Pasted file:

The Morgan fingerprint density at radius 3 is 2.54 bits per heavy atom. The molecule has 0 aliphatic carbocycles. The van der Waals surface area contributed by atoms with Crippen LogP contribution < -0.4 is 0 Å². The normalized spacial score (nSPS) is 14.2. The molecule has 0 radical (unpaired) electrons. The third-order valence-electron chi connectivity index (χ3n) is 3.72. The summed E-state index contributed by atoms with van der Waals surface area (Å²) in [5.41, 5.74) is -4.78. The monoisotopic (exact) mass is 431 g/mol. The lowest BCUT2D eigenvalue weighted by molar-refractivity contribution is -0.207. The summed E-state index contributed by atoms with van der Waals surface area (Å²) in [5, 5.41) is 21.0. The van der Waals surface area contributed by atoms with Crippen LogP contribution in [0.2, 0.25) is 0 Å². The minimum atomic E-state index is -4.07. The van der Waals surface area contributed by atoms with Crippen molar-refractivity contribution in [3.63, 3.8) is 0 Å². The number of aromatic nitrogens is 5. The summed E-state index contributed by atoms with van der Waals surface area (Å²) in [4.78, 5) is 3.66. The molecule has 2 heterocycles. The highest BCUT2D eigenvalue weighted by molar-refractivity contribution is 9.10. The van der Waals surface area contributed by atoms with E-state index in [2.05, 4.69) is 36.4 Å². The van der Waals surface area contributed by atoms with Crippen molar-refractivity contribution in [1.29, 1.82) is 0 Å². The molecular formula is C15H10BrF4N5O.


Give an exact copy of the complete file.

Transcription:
The Morgan fingerprint density at radius 3 is 2.54 bits per heavy atom. The molecule has 0 aliphatic carbocycles. The van der Waals surface area contributed by atoms with Crippen LogP contribution < -0.4 is 0 Å². The normalized spacial score (nSPS) is 14.2. The molecule has 0 radical (unpaired) electrons. The third-order valence-electron chi connectivity index (χ3n) is 3.72. The summed E-state index contributed by atoms with van der Waals surface area (Å²) in [5.41, 5.74) is -4.78. The monoisotopic (exact) mass is 431 g/mol. The lowest BCUT2D eigenvalue weighted by molar-refractivity contribution is -0.207. The summed E-state index contributed by atoms with van der Waals surface area (Å²) in [5, 5.41) is 21.0. The van der Waals surface area contributed by atoms with Crippen LogP contribution in [0.2, 0.25) is 0 Å². The minimum atomic E-state index is -4.07. The van der Waals surface area contributed by atoms with Crippen molar-refractivity contribution in [3.63, 3.8) is 0 Å². The number of aromatic nitrogens is 5. The summed E-state index contributed by atoms with van der Waals surface area (Å²) in [4.78, 5) is 3.66. The molecule has 2 heterocycles. The highest BCUT2D eigenvalue weighted by molar-refractivity contribution is 9.10. The van der Waals surface area contributed by atoms with E-state index in [2.05, 4.69) is 36.4 Å². The van der Waals surface area contributed by atoms with Crippen molar-refractivity contribution in [1.29, 1.82) is 0 Å². The molecular formula is C15H10BrF4N5O.